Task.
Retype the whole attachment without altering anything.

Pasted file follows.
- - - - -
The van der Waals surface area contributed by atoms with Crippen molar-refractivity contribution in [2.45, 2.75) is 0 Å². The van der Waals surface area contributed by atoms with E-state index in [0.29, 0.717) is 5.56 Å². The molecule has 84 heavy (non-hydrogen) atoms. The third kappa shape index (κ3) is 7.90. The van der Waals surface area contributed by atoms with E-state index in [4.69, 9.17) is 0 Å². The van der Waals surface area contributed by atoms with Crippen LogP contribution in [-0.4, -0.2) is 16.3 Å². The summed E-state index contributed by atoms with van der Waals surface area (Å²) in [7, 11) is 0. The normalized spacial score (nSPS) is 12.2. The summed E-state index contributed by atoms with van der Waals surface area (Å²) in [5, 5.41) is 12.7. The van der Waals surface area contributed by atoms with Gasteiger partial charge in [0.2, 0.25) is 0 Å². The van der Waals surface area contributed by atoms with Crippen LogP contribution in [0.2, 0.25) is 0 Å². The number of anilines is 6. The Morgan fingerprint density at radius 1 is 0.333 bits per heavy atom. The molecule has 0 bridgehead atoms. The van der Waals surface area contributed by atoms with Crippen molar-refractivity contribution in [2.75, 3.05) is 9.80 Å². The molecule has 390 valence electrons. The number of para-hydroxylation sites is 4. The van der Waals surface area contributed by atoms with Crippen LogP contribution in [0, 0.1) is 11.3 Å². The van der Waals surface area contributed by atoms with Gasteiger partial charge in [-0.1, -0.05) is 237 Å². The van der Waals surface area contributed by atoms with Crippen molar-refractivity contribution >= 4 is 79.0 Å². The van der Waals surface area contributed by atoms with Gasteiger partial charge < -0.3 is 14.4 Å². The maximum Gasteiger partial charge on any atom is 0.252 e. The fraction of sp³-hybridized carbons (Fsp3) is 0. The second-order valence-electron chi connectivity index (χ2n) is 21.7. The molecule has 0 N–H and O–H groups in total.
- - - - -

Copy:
The van der Waals surface area contributed by atoms with Crippen molar-refractivity contribution in [2.45, 2.75) is 0 Å². The van der Waals surface area contributed by atoms with E-state index in [0.29, 0.717) is 5.56 Å². The molecule has 84 heavy (non-hydrogen) atoms. The third kappa shape index (κ3) is 7.90. The van der Waals surface area contributed by atoms with E-state index in [4.69, 9.17) is 0 Å². The van der Waals surface area contributed by atoms with Crippen LogP contribution in [-0.4, -0.2) is 16.3 Å². The summed E-state index contributed by atoms with van der Waals surface area (Å²) in [7, 11) is 0. The normalized spacial score (nSPS) is 12.2. The summed E-state index contributed by atoms with van der Waals surface area (Å²) in [5, 5.41) is 12.7. The van der Waals surface area contributed by atoms with Gasteiger partial charge in [0.2, 0.25) is 0 Å². The van der Waals surface area contributed by atoms with Crippen LogP contribution in [0.2, 0.25) is 0 Å². The number of anilines is 6. The Morgan fingerprint density at radius 1 is 0.333 bits per heavy atom. The molecule has 0 bridgehead atoms. The van der Waals surface area contributed by atoms with Crippen molar-refractivity contribution in [2.75, 3.05) is 9.80 Å². The molecule has 390 valence electrons. The number of para-hydroxylation sites is 4. The van der Waals surface area contributed by atoms with Crippen LogP contribution in [0, 0.1) is 11.3 Å². The van der Waals surface area contributed by atoms with Gasteiger partial charge in [-0.1, -0.05) is 237 Å². The van der Waals surface area contributed by atoms with Crippen molar-refractivity contribution >= 4 is 79.0 Å². The van der Waals surface area contributed by atoms with Gasteiger partial charge < -0.3 is 14.4 Å². The maximum Gasteiger partial charge on any atom is 0.252 e. The fraction of sp³-hybridized carbons (Fsp3) is 0. The second-order valence-electron chi connectivity index (χ2n) is 21.7. The molecule has 0 N–H and O–H groups in total.